The very first line of Peter Pan is an ominous one: “All children, except one, grow up.” “Growing up” is more than aging, more than growing a beard, or more even than simply having responsibility. Without meaningful aspiration, Lost Boys will remain lost. Without glory’s inoculation of shame, masculinity will be reduced to performance dressed-up with double cigar holders. Neither are a sufficient Muse to virtue or character. Neither rescue men from this existential crisis, nor do they deliver more than momentary relief from shame. What then, shall men do?
J. M. Barrie first wrote Peter Pan as a play in 1904, expanding it into a full novel in 1911. Nothing he wrote before or since would ever come close to sparking such popular reception. It tapped into and articulated the tension of a society in the throes of rapid social change and economic reordering. British Imperialism’s assumed stability shuddered in the face of America’s rise to power on the global stage. Though Britain was technically victorious, the South African War (1899-1902) offered Great Britain both a disturbing preview of WWI and a painful illustration of the consequences in being slow to adapt to rapid technological advancement. Combining the dated tactics of the muzzle-loading era with breach-loading rifles led only to carnage. A growing fear of national decline was palpable, with its attendant implications spreading through British society.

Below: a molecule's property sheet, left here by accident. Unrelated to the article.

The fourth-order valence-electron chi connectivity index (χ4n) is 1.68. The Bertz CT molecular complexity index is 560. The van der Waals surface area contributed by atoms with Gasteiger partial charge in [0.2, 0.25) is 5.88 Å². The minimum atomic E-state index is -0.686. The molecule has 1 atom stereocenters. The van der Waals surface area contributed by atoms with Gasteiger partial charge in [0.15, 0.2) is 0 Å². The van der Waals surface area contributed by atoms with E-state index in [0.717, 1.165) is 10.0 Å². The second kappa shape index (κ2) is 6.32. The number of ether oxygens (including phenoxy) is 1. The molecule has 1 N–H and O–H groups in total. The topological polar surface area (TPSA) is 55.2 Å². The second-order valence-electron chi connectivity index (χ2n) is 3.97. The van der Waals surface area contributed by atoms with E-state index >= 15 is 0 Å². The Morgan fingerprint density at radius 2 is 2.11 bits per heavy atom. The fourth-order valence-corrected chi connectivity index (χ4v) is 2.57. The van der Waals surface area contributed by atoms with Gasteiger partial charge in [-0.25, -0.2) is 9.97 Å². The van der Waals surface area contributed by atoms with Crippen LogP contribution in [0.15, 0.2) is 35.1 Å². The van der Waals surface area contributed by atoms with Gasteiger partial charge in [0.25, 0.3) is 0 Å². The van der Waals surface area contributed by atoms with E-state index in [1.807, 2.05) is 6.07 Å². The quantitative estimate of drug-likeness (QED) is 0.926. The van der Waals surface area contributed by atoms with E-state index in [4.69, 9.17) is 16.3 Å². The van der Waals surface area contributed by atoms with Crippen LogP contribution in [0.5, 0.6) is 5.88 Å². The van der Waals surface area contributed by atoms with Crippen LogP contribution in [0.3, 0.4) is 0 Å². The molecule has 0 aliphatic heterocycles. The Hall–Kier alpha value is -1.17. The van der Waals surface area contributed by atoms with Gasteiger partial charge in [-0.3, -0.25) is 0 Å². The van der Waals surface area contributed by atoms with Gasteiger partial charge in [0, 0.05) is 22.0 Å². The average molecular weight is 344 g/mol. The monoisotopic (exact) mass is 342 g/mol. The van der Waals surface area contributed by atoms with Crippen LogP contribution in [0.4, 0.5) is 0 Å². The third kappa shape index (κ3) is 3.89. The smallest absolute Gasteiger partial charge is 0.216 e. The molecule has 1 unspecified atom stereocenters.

The original play’s subtitle, “The Boy Who Refused To Grow Up,” encapsulated both a conflicted nostalgia for the passing Victorian Era and an anxious uncertainty of what the emerging Edwardian Age would hold. The world that was (Hook) no longer is, but what will be (Pan) is yet-unclear, with British men caught in an economic, cultural, and political crucible not unlike the liminality of our own cultural moment.